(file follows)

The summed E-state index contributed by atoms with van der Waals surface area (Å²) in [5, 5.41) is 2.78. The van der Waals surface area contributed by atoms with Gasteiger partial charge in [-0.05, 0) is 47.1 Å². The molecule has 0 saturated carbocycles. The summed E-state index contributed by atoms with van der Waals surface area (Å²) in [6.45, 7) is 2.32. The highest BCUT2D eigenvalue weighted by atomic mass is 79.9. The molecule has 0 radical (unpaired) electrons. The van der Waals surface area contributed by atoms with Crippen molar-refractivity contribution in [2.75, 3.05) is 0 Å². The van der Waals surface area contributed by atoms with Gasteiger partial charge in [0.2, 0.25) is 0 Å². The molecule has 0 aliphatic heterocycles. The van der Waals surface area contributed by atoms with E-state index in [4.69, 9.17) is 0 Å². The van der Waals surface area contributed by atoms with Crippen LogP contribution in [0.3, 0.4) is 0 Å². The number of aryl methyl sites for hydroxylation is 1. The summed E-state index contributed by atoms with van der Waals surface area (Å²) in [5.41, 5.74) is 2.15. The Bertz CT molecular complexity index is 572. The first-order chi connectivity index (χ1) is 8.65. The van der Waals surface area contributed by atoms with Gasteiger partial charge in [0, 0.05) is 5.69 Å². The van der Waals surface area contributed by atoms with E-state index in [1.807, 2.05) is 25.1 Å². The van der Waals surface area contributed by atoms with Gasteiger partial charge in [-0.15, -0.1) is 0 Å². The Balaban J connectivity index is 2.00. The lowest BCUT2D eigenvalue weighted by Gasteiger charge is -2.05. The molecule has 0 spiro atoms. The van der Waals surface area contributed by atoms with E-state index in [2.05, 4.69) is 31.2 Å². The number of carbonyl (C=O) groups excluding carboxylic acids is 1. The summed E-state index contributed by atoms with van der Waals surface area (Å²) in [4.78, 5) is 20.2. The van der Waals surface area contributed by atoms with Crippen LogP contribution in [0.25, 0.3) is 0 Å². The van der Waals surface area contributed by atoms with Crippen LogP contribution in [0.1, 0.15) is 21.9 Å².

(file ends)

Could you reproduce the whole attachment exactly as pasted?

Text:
The summed E-state index contributed by atoms with van der Waals surface area (Å²) in [5, 5.41) is 2.78. The van der Waals surface area contributed by atoms with Gasteiger partial charge in [-0.05, 0) is 47.1 Å². The molecule has 0 saturated carbocycles. The summed E-state index contributed by atoms with van der Waals surface area (Å²) in [6.45, 7) is 2.32. The highest BCUT2D eigenvalue weighted by atomic mass is 79.9. The molecule has 0 radical (unpaired) electrons. The van der Waals surface area contributed by atoms with Crippen molar-refractivity contribution in [2.75, 3.05) is 0 Å². The van der Waals surface area contributed by atoms with Gasteiger partial charge in [0.2, 0.25) is 0 Å². The molecule has 0 aliphatic heterocycles. The van der Waals surface area contributed by atoms with E-state index in [4.69, 9.17) is 0 Å². The van der Waals surface area contributed by atoms with Crippen LogP contribution in [0.3, 0.4) is 0 Å². The number of aryl methyl sites for hydroxylation is 1. The summed E-state index contributed by atoms with van der Waals surface area (Å²) in [5.41, 5.74) is 2.15. The Bertz CT molecular complexity index is 572. The first-order chi connectivity index (χ1) is 8.65. The van der Waals surface area contributed by atoms with Gasteiger partial charge in [0, 0.05) is 5.69 Å². The van der Waals surface area contributed by atoms with E-state index in [1.807, 2.05) is 25.1 Å². The van der Waals surface area contributed by atoms with Gasteiger partial charge in [-0.15, -0.1) is 0 Å². The Balaban J connectivity index is 2.00. The lowest BCUT2D eigenvalue weighted by Gasteiger charge is -2.05. The molecule has 0 spiro atoms. The van der Waals surface area contributed by atoms with E-state index in [2.05, 4.69) is 31.2 Å². The number of carbonyl (C=O) groups excluding carboxylic acids is 1. The summed E-state index contributed by atoms with van der Waals surface area (Å²) in [4.78, 5) is 20.2. The van der Waals surface area contributed by atoms with Crippen LogP contribution in [0.25, 0.3) is 0 Å². The van der Waals surface area contributed by atoms with Crippen LogP contribution in [0.1, 0.15) is 21.9 Å².